This can be tricky because there are a few factors to consider when figuring the frequency to apply lube to your bike chain. We all know that a dried out chain is bad but, on the flipside, too much lube will give you headaches in the form of a gunked-up drivetrain, bad shifting, and grit sticking and forcing its way into hard-working components and shortening the life of your shifter cables. So let’s get to it. How often should you apply bike chain lube?
Fast answer: A good rule of thumb is to apply every 100 miles and after each time you ride in wet weather.
- Frequent long-distance or hard and fast rides require you to lube more often, and the type of lube does matter. Dry weather and riding on dirt paths call for a lighter lube that won’t attract and hold dirt and grit. Wet weather requires a heavier, more durable lube.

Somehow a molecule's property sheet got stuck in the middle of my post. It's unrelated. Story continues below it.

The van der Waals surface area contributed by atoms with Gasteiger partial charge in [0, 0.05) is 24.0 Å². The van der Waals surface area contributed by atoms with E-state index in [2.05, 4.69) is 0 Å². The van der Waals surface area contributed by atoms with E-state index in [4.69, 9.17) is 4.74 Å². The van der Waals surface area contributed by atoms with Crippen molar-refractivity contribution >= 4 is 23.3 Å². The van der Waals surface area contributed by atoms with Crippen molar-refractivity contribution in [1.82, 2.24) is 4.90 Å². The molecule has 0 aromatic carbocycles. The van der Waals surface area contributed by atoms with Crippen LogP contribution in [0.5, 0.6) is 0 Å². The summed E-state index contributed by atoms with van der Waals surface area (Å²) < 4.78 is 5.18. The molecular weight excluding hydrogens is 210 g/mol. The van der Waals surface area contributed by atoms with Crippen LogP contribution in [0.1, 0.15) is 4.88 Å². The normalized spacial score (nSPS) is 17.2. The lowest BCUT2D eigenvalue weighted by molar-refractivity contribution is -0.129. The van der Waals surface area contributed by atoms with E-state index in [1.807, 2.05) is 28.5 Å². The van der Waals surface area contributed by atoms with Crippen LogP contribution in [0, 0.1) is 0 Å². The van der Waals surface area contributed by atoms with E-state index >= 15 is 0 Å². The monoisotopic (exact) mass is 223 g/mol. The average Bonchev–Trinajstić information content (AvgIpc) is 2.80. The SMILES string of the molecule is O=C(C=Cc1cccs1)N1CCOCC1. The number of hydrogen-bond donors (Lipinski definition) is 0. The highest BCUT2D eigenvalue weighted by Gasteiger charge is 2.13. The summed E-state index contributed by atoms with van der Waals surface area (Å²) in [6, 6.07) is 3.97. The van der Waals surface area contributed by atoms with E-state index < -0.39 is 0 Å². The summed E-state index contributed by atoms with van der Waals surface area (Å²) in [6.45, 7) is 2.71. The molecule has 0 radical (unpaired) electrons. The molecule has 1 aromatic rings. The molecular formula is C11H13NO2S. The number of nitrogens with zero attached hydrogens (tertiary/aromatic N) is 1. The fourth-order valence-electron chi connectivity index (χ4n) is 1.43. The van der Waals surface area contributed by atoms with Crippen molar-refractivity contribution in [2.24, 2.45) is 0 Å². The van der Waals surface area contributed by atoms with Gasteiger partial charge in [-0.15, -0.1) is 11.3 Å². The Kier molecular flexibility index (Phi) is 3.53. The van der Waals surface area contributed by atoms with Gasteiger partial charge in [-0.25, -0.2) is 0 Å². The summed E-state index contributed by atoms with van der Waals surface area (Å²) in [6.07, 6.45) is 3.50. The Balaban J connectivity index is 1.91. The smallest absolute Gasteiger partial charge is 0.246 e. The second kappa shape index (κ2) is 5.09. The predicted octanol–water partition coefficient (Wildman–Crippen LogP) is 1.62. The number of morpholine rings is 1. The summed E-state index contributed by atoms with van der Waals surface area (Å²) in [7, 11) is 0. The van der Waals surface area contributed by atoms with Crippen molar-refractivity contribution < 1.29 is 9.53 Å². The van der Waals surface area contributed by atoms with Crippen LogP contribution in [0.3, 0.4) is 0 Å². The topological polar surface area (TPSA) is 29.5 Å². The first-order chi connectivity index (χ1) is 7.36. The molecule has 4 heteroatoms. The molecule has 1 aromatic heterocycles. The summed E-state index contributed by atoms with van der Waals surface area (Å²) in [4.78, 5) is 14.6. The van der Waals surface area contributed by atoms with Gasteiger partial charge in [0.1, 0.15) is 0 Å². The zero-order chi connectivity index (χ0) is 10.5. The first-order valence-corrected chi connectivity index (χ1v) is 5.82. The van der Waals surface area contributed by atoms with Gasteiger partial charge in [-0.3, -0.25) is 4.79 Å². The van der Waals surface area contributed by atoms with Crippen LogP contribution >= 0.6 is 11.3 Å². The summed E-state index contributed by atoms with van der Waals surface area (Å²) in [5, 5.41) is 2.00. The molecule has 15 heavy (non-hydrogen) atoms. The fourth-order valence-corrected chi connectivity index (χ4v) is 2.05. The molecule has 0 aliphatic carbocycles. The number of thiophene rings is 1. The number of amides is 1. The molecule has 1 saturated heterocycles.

- Eyeballing your chain can go a long way in helping you with your judgement call. If your chain is shiny and clean-looking, it probably is a bit too clean, meaning dry! You don’t want to see your reflection, you want to see a nice matte gray on your chain-link surface.
- Listen to your chain. If you hear a whistling or hissing from your chain while riding, that means it is too dry.
- Apply lube at least 10-12 hours before your next ride to give it time to set.
- We love bike chain lube that comes in a dropper-style bottle. Spray lube is a great product, but it’s more difficult to control the output: you don’t want to coat the side plates of your bike chain! Lube on the side serves no purpose except to hold dirt. We use Finish Line Dry; it comes in a dropper bottle and is good for all riding conditions, but there are lots of brands to choose from.
- After you apply lube, hold a rag lightly on the side plates of your chain, and spin the chain backwards to remove any errant lube.
Now get out there and ride!